A new AIS report has debunked the long-held myth that athletes training on Christmas Day gives them an advantage over their opponents. The report, which included an exhaustive analysis of every sports biography released in the last 20 years, reveals that with 87% of sportspeople claiming to train on Christmas Day it can’t be deemed a unique training method.

Whilst the report did allow a 10-15% buffer for pathological liars, it still indicates that as the majority of athletes are squeezing an extra session into their festive day, it’s hardly a sure-fire way of getting one up on the other guys. The report’s head researcher, Adam Jones, said “perhaps in the past, before the advent of full-blown professionalism in Australian sport, going for a jog on Christmas Day may have been a genuine athletic advantage. However, once this gained popularity amongst the athletic community, it has lost its exclusivity.”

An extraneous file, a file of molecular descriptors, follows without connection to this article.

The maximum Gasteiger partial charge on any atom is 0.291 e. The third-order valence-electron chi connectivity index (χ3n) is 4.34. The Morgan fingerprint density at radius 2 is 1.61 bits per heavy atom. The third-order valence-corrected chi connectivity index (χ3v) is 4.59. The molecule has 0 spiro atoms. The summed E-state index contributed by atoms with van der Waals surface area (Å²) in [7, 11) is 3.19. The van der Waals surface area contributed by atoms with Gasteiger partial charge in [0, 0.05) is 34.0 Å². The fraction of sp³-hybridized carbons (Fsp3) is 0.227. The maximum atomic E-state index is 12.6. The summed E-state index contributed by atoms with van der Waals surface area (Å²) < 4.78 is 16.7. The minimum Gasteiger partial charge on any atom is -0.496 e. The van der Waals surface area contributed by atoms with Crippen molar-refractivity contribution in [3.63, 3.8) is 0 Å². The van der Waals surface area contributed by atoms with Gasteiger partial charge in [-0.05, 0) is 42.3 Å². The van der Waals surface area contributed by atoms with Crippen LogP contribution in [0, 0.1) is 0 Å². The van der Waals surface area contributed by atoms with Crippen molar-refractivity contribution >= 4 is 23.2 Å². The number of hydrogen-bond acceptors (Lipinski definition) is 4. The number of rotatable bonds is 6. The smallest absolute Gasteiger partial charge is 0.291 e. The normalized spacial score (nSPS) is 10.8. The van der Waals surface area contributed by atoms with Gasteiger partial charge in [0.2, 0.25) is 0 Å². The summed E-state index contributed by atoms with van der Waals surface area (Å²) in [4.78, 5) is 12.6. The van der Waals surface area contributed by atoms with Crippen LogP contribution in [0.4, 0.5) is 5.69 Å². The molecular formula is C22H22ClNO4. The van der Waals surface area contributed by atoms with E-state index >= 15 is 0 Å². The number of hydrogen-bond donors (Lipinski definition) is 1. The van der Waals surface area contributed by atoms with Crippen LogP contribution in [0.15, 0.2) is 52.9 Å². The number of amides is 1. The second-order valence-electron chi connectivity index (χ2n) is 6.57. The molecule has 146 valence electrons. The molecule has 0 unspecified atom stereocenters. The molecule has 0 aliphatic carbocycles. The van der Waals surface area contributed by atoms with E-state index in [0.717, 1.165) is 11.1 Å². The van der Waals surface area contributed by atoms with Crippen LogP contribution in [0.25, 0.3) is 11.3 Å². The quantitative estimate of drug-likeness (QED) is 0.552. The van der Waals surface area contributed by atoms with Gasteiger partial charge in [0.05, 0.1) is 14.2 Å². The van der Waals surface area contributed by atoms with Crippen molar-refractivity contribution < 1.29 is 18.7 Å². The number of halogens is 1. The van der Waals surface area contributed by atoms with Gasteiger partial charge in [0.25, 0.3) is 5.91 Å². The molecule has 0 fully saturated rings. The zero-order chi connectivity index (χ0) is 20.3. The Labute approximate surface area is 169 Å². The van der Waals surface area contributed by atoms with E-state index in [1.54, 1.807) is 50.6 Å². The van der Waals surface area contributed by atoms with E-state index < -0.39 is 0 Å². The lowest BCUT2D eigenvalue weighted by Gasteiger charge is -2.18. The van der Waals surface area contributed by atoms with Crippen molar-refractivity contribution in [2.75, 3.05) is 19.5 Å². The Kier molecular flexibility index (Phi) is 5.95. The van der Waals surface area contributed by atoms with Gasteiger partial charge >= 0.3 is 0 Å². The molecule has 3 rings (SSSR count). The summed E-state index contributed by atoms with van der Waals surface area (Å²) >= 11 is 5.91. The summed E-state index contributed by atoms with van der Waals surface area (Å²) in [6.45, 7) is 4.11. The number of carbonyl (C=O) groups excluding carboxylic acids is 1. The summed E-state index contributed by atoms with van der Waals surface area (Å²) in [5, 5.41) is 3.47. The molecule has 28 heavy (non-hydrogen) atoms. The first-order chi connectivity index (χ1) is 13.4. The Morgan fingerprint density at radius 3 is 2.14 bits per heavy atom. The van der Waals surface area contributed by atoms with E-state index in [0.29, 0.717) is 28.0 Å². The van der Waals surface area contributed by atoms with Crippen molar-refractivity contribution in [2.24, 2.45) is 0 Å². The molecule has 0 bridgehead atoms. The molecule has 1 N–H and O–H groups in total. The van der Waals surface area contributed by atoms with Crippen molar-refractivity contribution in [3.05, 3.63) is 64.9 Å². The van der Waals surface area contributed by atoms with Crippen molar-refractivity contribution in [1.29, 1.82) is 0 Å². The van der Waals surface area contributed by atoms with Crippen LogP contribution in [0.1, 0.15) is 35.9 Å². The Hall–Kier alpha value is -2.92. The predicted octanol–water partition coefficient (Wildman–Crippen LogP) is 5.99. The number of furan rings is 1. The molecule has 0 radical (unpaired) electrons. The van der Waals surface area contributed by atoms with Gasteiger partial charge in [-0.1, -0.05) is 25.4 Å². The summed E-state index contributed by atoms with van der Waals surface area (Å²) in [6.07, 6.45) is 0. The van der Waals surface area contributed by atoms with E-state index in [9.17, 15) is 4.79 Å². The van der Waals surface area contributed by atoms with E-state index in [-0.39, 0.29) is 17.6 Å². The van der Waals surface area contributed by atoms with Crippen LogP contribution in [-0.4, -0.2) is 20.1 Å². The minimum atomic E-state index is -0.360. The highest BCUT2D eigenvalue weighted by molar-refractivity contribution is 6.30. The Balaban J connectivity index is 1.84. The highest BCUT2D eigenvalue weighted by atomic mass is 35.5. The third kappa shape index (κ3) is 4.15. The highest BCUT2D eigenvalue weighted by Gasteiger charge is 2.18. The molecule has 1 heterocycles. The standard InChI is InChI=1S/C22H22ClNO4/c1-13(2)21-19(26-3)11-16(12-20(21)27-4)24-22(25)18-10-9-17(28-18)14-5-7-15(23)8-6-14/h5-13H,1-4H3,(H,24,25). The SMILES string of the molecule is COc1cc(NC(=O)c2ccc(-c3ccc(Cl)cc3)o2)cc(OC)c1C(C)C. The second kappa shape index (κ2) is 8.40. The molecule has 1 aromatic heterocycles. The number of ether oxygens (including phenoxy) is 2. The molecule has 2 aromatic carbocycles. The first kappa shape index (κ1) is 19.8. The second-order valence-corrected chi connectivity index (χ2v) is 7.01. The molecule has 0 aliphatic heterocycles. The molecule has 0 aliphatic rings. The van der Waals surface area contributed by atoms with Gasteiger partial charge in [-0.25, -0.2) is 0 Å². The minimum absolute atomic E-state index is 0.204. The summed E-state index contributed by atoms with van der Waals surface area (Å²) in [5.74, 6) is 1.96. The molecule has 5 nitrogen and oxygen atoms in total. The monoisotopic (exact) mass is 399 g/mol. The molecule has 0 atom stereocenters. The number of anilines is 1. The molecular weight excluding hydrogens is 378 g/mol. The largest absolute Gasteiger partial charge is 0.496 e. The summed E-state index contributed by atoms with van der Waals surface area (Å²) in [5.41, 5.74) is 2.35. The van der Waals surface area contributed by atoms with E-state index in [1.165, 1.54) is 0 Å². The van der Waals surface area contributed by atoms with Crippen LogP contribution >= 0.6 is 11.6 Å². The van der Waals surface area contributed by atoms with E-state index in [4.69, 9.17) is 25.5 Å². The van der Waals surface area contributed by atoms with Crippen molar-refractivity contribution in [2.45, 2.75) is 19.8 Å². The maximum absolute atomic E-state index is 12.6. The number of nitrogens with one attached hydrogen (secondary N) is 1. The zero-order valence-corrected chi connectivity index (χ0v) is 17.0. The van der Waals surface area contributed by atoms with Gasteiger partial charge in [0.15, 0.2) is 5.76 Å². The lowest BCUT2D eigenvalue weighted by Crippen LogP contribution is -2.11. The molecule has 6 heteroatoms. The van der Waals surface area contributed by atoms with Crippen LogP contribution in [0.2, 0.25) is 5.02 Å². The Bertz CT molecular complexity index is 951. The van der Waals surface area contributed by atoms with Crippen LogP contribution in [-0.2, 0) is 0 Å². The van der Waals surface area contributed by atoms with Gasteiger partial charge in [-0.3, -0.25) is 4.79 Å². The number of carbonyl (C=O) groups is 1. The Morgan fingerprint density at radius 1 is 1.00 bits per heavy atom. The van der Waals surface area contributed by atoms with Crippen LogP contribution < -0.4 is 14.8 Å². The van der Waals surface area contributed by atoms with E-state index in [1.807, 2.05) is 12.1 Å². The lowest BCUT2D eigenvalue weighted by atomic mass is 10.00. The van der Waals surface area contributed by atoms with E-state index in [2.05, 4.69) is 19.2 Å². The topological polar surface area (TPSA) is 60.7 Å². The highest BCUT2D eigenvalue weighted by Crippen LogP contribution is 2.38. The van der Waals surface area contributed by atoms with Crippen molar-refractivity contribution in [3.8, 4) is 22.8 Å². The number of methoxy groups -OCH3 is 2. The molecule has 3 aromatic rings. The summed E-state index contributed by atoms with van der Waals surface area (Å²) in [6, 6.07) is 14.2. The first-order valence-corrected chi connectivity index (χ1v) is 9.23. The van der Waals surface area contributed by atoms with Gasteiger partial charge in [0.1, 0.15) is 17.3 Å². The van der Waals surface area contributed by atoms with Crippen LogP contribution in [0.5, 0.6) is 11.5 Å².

Despite the findings, Jones recommended some form of exercise on Christmas Day for the rest of the general public. “Before you start attempting to consume your body weight in ham, turkey, Christmas pudding and custard, it wouldn’t hurt you to go for a walk or run to kick start the metabolism”.

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